5) Keep an eye on the groups and respond to problems immediately. After the project is done is not the time to discover that Robert was AWOL the whole time. Usually about a third of the way along a group assignment I email or ask the class how it is going and if they are satisfied with everyone’s participation. If they are not question the task allocation then talk to the offending member. Don’t jump to conclusions here. Nontraditional students can have family obligations that 18 year olds have no concept of. The only option for the worse type of slacker may be giving them a zero and freeing the group of having to deal with them. Next talk to the one who complained because turning on group member is poor group work behavior. Groups need to have each other’s backs. The proper response for dealing with a poor group member is to help them so that they can contribute as much as possible, and to cover for their weakness so the group does not suffer. Turning on the weak link only serves to bring the whole group down with them. Tell your students this after you ask for the member feedback the first time.  I have also had occasion to move a group member because of irresolvable differences. Again this is always fluid and dependent on specific student interactions. The rule is that there is no rule except to make an effort to keep on top of group problems.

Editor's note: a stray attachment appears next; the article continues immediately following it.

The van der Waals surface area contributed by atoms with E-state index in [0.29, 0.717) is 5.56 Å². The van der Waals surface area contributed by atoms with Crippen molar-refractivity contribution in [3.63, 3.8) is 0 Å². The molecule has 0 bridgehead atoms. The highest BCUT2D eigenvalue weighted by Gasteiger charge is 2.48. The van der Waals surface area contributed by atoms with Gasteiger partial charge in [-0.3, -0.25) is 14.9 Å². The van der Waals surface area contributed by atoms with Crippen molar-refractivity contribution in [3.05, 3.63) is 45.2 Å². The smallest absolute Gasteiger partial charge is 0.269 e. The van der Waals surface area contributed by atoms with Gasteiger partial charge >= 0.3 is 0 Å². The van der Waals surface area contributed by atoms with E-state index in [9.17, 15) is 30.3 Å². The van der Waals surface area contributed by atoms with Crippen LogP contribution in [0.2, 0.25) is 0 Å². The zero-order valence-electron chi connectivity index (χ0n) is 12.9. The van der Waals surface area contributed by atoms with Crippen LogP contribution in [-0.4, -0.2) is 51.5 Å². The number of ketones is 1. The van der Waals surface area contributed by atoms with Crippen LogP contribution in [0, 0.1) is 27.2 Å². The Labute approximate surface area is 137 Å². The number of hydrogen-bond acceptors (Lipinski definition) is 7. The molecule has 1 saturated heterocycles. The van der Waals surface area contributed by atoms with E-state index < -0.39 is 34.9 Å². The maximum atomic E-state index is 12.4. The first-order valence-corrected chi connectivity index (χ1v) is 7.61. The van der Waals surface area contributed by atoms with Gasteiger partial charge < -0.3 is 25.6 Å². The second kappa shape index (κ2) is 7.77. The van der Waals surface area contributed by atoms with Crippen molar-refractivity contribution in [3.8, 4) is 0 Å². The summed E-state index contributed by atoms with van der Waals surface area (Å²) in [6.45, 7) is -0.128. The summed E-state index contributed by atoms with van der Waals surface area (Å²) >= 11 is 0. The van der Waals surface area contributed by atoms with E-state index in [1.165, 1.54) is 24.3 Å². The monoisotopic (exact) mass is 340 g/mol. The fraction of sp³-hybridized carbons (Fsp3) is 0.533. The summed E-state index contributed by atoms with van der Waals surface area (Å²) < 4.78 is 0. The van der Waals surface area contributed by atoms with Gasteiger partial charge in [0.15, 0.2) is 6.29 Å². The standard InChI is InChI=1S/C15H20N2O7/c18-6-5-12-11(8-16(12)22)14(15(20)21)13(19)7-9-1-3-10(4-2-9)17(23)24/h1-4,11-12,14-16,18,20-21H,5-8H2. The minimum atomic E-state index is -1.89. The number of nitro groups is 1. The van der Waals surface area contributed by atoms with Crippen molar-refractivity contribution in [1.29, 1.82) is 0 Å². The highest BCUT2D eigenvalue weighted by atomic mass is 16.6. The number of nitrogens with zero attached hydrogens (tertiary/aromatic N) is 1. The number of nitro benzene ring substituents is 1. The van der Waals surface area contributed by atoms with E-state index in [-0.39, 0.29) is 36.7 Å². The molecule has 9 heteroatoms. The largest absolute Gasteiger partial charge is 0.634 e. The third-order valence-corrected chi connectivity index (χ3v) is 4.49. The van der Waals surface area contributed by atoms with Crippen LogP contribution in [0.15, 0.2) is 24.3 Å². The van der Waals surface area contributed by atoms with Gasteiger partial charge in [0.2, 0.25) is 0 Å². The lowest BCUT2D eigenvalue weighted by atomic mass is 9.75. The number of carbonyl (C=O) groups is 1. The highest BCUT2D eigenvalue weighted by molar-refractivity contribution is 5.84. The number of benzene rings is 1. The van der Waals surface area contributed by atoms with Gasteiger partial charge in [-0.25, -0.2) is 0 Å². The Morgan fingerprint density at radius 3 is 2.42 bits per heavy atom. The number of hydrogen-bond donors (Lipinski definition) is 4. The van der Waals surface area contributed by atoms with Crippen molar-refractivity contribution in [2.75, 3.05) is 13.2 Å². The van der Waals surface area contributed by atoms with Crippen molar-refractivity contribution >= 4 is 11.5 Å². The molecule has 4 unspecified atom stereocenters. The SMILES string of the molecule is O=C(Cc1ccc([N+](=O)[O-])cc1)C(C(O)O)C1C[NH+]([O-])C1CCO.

6) I grade them as a group. They need to know that it is all for one and one for all like in real life. This can be hard for the over achiever students who gravitate to the leader role. I point out that getting the best out of others is part of the assignment and if they failed at that then their grade should reflect it. If someone thinks one student pulled down the group ask why they did not support and help that student. Why didn’t they allocate or reallocate the workload more appropriately? This is the whole point of the exercise and what defines good teamwork and good leadership, hence their grade needs to reflect that.

I hope this helps as I have found following these guidelines to yield very good results with happy students and high levels of accomplishment.

Tuesday, September 6, 2016

When should a moderator call out lies in a formal debate?